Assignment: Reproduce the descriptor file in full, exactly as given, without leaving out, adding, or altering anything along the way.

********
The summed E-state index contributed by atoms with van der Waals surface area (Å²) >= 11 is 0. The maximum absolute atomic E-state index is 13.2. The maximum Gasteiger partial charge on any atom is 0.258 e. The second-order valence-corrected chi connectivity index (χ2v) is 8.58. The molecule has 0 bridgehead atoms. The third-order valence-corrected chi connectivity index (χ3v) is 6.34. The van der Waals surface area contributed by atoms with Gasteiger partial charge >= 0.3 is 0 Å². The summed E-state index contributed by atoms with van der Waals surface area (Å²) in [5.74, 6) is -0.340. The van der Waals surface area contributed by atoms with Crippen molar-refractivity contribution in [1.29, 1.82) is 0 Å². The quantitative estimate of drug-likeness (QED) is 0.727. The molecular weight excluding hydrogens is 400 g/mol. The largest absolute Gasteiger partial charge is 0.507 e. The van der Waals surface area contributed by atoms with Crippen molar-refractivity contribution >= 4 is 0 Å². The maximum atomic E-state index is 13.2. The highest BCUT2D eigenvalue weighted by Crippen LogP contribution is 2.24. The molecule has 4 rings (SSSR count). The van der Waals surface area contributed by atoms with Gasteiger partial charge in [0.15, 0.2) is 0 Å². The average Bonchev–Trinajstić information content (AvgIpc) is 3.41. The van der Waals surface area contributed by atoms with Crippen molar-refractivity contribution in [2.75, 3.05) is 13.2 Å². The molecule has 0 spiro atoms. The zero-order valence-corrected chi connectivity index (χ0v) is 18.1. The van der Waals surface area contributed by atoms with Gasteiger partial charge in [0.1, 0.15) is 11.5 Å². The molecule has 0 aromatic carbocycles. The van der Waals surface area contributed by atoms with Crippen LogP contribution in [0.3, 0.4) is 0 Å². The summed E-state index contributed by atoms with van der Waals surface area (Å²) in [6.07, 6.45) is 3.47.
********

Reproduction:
The summed E-state index contributed by atoms with van der Waals surface area (Å²) >= 11 is 0. The maximum absolute atomic E-state index is 13.2. The maximum Gasteiger partial charge on any atom is 0.258 e. The second-order valence-corrected chi connectivity index (χ2v) is 8.58. The molecule has 0 bridgehead atoms. The third-order valence-corrected chi connectivity index (χ3v) is 6.34. The van der Waals surface area contributed by atoms with Gasteiger partial charge >= 0.3 is 0 Å². The summed E-state index contributed by atoms with van der Waals surface area (Å²) in [5.74, 6) is -0.340. The van der Waals surface area contributed by atoms with Crippen molar-refractivity contribution in [1.29, 1.82) is 0 Å². The quantitative estimate of drug-likeness (QED) is 0.727. The molecular weight excluding hydrogens is 400 g/mol. The largest absolute Gasteiger partial charge is 0.507 e. The van der Waals surface area contributed by atoms with Crippen molar-refractivity contribution >= 4 is 0 Å². The maximum atomic E-state index is 13.2. The highest BCUT2D eigenvalue weighted by Crippen LogP contribution is 2.24. The molecule has 4 rings (SSSR count). The van der Waals surface area contributed by atoms with Gasteiger partial charge in [0.15, 0.2) is 0 Å². The average Bonchev–Trinajstić information content (AvgIpc) is 3.41. The van der Waals surface area contributed by atoms with Crippen molar-refractivity contribution in [2.75, 3.05) is 13.2 Å². The molecule has 0 spiro atoms. The zero-order valence-corrected chi connectivity index (χ0v) is 18.1. The van der Waals surface area contributed by atoms with Gasteiger partial charge in [0.1, 0.15) is 11.5 Å². The molecule has 0 aromatic carbocycles. The van der Waals surface area contributed by atoms with Crippen LogP contribution in [0.3, 0.4) is 0 Å². The summed E-state index contributed by atoms with van der Waals surface area (Å²) in [6.07, 6.45) is 3.47.